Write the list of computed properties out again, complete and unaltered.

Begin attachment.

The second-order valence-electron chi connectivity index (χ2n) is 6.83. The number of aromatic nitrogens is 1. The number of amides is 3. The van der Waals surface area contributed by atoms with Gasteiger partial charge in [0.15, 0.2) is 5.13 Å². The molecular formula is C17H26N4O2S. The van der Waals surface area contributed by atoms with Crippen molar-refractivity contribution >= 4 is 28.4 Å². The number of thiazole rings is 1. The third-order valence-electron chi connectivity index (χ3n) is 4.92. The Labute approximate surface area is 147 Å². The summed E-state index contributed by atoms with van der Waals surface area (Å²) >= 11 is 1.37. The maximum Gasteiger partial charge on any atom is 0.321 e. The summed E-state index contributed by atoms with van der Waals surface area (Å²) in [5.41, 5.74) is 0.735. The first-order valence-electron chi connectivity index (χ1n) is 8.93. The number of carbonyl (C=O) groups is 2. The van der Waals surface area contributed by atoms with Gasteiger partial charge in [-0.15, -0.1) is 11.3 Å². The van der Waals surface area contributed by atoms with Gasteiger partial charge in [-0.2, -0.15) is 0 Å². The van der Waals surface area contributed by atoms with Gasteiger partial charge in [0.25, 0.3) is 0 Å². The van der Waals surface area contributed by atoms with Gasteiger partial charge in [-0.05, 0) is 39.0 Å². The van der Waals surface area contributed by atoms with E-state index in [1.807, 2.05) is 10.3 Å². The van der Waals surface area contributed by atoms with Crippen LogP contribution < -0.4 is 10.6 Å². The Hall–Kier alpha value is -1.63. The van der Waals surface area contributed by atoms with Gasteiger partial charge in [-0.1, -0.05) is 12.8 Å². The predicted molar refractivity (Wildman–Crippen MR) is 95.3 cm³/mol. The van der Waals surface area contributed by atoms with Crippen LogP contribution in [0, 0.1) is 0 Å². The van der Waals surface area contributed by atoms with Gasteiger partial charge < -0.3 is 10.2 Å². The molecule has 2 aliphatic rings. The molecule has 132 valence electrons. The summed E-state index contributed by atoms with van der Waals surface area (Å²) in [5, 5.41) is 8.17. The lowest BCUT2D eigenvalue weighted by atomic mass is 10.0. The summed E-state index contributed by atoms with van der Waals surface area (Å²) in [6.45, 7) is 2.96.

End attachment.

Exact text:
The second-order valence-electron chi connectivity index (χ2n) is 6.83. The number of aromatic nitrogens is 1. The number of amides is 3. The van der Waals surface area contributed by atoms with Gasteiger partial charge in [0.15, 0.2) is 5.13 Å². The molecular formula is C17H26N4O2S. The van der Waals surface area contributed by atoms with Crippen molar-refractivity contribution >= 4 is 28.4 Å². The number of thiazole rings is 1. The third-order valence-electron chi connectivity index (χ3n) is 4.92. The Labute approximate surface area is 147 Å². The summed E-state index contributed by atoms with van der Waals surface area (Å²) >= 11 is 1.37. The maximum Gasteiger partial charge on any atom is 0.321 e. The summed E-state index contributed by atoms with van der Waals surface area (Å²) in [5.41, 5.74) is 0.735. The first-order valence-electron chi connectivity index (χ1n) is 8.93. The number of carbonyl (C=O) groups is 2. The van der Waals surface area contributed by atoms with Gasteiger partial charge in [-0.15, -0.1) is 11.3 Å². The van der Waals surface area contributed by atoms with Gasteiger partial charge in [-0.2, -0.15) is 0 Å². The van der Waals surface area contributed by atoms with Gasteiger partial charge in [0.25, 0.3) is 0 Å². The van der Waals surface area contributed by atoms with Gasteiger partial charge in [-0.05, 0) is 39.0 Å². The van der Waals surface area contributed by atoms with E-state index in [1.807, 2.05) is 10.3 Å². The van der Waals surface area contributed by atoms with Crippen LogP contribution < -0.4 is 10.6 Å². The Hall–Kier alpha value is -1.63. The van der Waals surface area contributed by atoms with Gasteiger partial charge in [-0.1, -0.05) is 12.8 Å². The predicted molar refractivity (Wildman–Crippen MR) is 95.3 cm³/mol. The van der Waals surface area contributed by atoms with Crippen LogP contribution in [0, 0.1) is 0 Å². The van der Waals surface area contributed by atoms with Gasteiger partial charge < -0.3 is 10.2 Å². The molecule has 2 aliphatic rings. The molecule has 132 valence electrons. The summed E-state index contributed by atoms with van der Waals surface area (Å²) in [5, 5.41) is 8.17. The lowest BCUT2D eigenvalue weighted by atomic mass is 10.0. The summed E-state index contributed by atoms with van der Waals surface area (Å²) in [6.45, 7) is 2.96.